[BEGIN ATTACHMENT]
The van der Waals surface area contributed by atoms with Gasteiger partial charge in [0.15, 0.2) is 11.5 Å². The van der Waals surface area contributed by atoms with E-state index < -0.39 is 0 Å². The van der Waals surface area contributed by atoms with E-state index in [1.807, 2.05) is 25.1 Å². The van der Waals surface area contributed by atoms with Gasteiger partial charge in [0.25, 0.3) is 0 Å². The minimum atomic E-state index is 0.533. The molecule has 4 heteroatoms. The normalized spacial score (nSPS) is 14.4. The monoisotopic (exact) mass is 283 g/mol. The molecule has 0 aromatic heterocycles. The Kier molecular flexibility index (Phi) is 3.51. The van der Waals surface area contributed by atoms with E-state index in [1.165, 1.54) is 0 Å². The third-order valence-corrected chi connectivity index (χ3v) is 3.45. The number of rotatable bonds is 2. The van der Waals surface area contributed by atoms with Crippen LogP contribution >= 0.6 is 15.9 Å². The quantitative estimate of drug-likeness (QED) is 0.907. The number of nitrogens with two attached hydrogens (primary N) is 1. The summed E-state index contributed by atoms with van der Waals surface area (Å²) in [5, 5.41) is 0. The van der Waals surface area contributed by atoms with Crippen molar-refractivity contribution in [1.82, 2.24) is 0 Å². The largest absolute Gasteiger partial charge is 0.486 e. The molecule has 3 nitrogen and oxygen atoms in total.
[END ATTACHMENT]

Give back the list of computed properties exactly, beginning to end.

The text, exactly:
The van der Waals surface area contributed by atoms with Gasteiger partial charge in [0.15, 0.2) is 11.5 Å². The van der Waals surface area contributed by atoms with E-state index < -0.39 is 0 Å². The van der Waals surface area contributed by atoms with E-state index in [1.807, 2.05) is 25.1 Å². The van der Waals surface area contributed by atoms with Gasteiger partial charge in [0.25, 0.3) is 0 Å². The minimum atomic E-state index is 0.533. The molecule has 4 heteroatoms. The normalized spacial score (nSPS) is 14.4. The monoisotopic (exact) mass is 283 g/mol. The molecule has 0 aromatic heterocycles. The Kier molecular flexibility index (Phi) is 3.51. The van der Waals surface area contributed by atoms with E-state index in [1.165, 1.54) is 0 Å². The third-order valence-corrected chi connectivity index (χ3v) is 3.45. The number of rotatable bonds is 2. The van der Waals surface area contributed by atoms with Crippen LogP contribution >= 0.6 is 15.9 Å². The quantitative estimate of drug-likeness (QED) is 0.907. The number of nitrogens with two attached hydrogens (primary N) is 1. The summed E-state index contributed by atoms with van der Waals surface area (Å²) in [5, 5.41) is 0. The van der Waals surface area contributed by atoms with Crippen molar-refractivity contribution in [1.82, 2.24) is 0 Å². The largest absolute Gasteiger partial charge is 0.486 e. The molecule has 3 nitrogen and oxygen atoms in total.